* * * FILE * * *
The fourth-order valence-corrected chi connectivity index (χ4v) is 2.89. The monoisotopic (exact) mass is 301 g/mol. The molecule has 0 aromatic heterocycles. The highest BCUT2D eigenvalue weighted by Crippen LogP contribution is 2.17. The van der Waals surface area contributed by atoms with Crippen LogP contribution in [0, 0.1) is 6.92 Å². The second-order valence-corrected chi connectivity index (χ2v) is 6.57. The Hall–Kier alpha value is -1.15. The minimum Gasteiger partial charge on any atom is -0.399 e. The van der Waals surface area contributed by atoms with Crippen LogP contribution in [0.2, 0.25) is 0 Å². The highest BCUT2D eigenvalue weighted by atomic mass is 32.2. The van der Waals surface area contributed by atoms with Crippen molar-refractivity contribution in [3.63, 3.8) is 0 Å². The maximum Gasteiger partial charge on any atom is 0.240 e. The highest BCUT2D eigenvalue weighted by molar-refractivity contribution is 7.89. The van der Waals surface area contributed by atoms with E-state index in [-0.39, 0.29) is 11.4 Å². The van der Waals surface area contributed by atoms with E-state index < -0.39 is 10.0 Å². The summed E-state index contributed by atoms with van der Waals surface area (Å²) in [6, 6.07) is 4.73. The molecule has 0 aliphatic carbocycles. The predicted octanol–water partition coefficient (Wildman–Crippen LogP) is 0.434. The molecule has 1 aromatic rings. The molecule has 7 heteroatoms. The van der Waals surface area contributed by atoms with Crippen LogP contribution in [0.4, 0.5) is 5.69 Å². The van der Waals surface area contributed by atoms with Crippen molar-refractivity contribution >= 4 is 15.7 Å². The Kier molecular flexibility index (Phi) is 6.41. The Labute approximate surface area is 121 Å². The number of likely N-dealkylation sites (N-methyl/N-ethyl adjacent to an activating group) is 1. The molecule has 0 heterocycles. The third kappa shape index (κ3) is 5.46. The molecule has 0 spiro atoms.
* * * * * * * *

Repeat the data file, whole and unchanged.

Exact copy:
The fourth-order valence-corrected chi connectivity index (χ4v) is 2.89. The monoisotopic (exact) mass is 301 g/mol. The molecule has 0 aromatic heterocycles. The highest BCUT2D eigenvalue weighted by Crippen LogP contribution is 2.17. The van der Waals surface area contributed by atoms with Crippen LogP contribution in [0, 0.1) is 6.92 Å². The second-order valence-corrected chi connectivity index (χ2v) is 6.57. The Hall–Kier alpha value is -1.15. The minimum Gasteiger partial charge on any atom is -0.399 e. The van der Waals surface area contributed by atoms with Crippen LogP contribution in [0.2, 0.25) is 0 Å². The highest BCUT2D eigenvalue weighted by atomic mass is 32.2. The van der Waals surface area contributed by atoms with Crippen molar-refractivity contribution in [3.63, 3.8) is 0 Å². The maximum Gasteiger partial charge on any atom is 0.240 e. The highest BCUT2D eigenvalue weighted by molar-refractivity contribution is 7.89. The van der Waals surface area contributed by atoms with E-state index in [-0.39, 0.29) is 11.4 Å². The van der Waals surface area contributed by atoms with E-state index < -0.39 is 10.0 Å². The summed E-state index contributed by atoms with van der Waals surface area (Å²) in [6, 6.07) is 4.73. The molecule has 0 aliphatic carbocycles. The predicted octanol–water partition coefficient (Wildman–Crippen LogP) is 0.434. The molecule has 1 aromatic rings. The molecule has 7 heteroatoms. The van der Waals surface area contributed by atoms with Crippen LogP contribution in [0.4, 0.5) is 5.69 Å². The van der Waals surface area contributed by atoms with Crippen molar-refractivity contribution >= 4 is 15.7 Å². The Kier molecular flexibility index (Phi) is 6.41. The Labute approximate surface area is 121 Å². The number of likely N-dealkylation sites (N-methyl/N-ethyl adjacent to an activating group) is 1. The molecule has 0 heterocycles. The third kappa shape index (κ3) is 5.46. The molecule has 0 spiro atoms.